As a landscaping business grows, so does its fleet, crews and equipment.
With more crews comes a bigger hassle in tracking and monitoring everyone’s schedule.
Enter the trusty GPS tracking system.
More and more landscapers are turning to GPS tracking systems to monitor what is going on in his or her business.
Our sister site, Hard Working Trucks, talked to a landscaper who saw the benefit of using a GPS tracking system.
“If you’ve got more than five trucks, any landscaper should consider a tracking system,” says Marc Blum, president of Baker Commercial Landscaping Inc. “When you start going in that many directions, it makes sense to know where you are at all times.”
The Orlando, Florida-based company, which has 42 trucks and 27 trailers in its fleet, installed GPS units about four years ago. Initially Blum wanted a system to keep with the vehicle locations – but he soon came to learn that the technology could do so much more.
Based on the enhancements offered by his provider, SageQuest, employee home addresses are “geo-fenced,” so the company knows if someone is “just hanging out at their house,” rather than at the job site.
Of course, even without the latest technology, managers should have a good idea of how crews are spending their time at work and whether equipment is being fully utilized.
Still, “at the end of the day, you just do not know,” says Scott DiMuzio, sales manager for SageQuest, which provides fleet tracking solutions. “You’d think they know, but they don’t.”
His job is to work with SageQuest customers to identify areas where the tracking technology can be used to improve operations, safety and customer satisfaction. The company is a unit of Fleetmatics, supporting 19,000 customers and 380,000 vehicles.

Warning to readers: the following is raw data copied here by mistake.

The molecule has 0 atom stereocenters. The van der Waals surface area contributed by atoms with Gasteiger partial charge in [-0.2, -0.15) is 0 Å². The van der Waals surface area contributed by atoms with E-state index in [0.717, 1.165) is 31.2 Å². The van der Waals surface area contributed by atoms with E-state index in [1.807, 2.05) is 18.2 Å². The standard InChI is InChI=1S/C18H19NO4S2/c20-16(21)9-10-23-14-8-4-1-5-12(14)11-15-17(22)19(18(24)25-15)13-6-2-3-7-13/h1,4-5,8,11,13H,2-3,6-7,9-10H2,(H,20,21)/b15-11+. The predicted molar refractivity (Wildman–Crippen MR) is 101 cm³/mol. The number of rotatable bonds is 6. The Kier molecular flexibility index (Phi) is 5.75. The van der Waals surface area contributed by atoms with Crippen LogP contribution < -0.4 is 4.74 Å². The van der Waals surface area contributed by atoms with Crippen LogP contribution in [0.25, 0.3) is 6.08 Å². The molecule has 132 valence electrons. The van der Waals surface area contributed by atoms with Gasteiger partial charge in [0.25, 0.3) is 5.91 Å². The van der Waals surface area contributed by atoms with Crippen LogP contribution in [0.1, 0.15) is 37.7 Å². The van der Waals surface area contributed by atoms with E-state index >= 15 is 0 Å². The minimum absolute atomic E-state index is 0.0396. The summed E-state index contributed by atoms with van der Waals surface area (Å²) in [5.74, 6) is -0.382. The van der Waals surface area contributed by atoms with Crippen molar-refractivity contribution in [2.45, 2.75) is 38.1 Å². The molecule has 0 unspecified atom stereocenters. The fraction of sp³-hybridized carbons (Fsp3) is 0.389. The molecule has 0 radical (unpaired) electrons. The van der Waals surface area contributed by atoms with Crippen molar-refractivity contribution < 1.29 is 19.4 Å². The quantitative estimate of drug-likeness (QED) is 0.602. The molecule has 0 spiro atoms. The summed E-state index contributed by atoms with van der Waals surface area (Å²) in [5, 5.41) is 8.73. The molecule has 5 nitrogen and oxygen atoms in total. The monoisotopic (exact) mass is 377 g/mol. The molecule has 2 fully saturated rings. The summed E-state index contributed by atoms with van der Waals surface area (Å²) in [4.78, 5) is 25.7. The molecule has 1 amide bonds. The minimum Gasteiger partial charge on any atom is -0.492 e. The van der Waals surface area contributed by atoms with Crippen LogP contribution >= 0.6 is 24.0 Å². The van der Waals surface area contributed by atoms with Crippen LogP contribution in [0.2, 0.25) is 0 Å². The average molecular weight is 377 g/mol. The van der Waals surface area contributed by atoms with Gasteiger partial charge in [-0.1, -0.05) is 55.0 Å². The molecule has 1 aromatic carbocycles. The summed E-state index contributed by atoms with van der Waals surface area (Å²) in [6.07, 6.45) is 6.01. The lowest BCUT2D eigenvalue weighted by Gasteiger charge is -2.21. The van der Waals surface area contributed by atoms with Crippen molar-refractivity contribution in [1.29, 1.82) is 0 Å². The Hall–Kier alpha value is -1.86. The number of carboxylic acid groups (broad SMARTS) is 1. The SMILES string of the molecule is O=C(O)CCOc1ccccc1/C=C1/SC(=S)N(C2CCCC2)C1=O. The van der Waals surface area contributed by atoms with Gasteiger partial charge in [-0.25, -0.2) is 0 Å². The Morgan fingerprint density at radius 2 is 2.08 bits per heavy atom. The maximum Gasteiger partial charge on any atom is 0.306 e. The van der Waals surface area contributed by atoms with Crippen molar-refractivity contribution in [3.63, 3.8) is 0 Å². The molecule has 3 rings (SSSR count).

A good system “goes well beyond dots on a map,” DiMuzio says, and basic GPS hardware is “just a standard box” until the tracking data can be filtered, interpreted and acted on. So flexibility and customized reports, as SageQuest offers, are essential.
“How you provide that information is how you set yourself apart,” DiMuzio says.
In addition to improved dispatch, the technology can be used to optimize schedules and routing, saving time and fuel, and even to keep up with vehicle maintenance schedules and reduce downtime, sending alerts when service is due.
Along with standard Internet-based reporting, a tracking system should offer mobile access to data through apps.
And since much of the effort in adopting and adapting a tracking system comes on the front end, very little training is required, DiMuzio adds. “A new user can hit the ground running.” Landscapers also should look for a vendor and an account representative who will be available to help resolve any issues that could crop up along the way.
A common issue, early on, could be crew concerns about “big brother” following their every move, DiMuzio says. But “folks in the field appreciate the system,” he explains. “It validates their work effort.”
Blum agrees. The system proved to be an effective way to cross-check and verify “drive sheets,” or on-site times and man-hours – although it’s still up to management in the field to keep crews moving and “get the job done.”
“Once in a while you’ll hear people are not all that enamored with a tracking service,” he says. “Once it’s explained what the benefits are to the company, the employees don’t have a lot to complain about.”
Among the benefits that came as a pleasant surprise, Baker Commercial Landscaping now gets a 5 percent discount on its vehicle insurance, thanks to the theft-recovery advantages a GPS system provides, Blum notes.
As for a wish-list of additional features, Blum says he’d like to have in-cab mapping and routing included in his basic package rather than as a premium service. And he’s working on a customized integration of the SageQuest package with the landscaper’s own office management software, which would be “really valuable.”
Still, Blum calls the tracking system “a win-win.”
“The business has just gotten so competitive. This is just a tool that helps bring back information back to the people that are making the decisions,” he says. “It’s worth the investment.”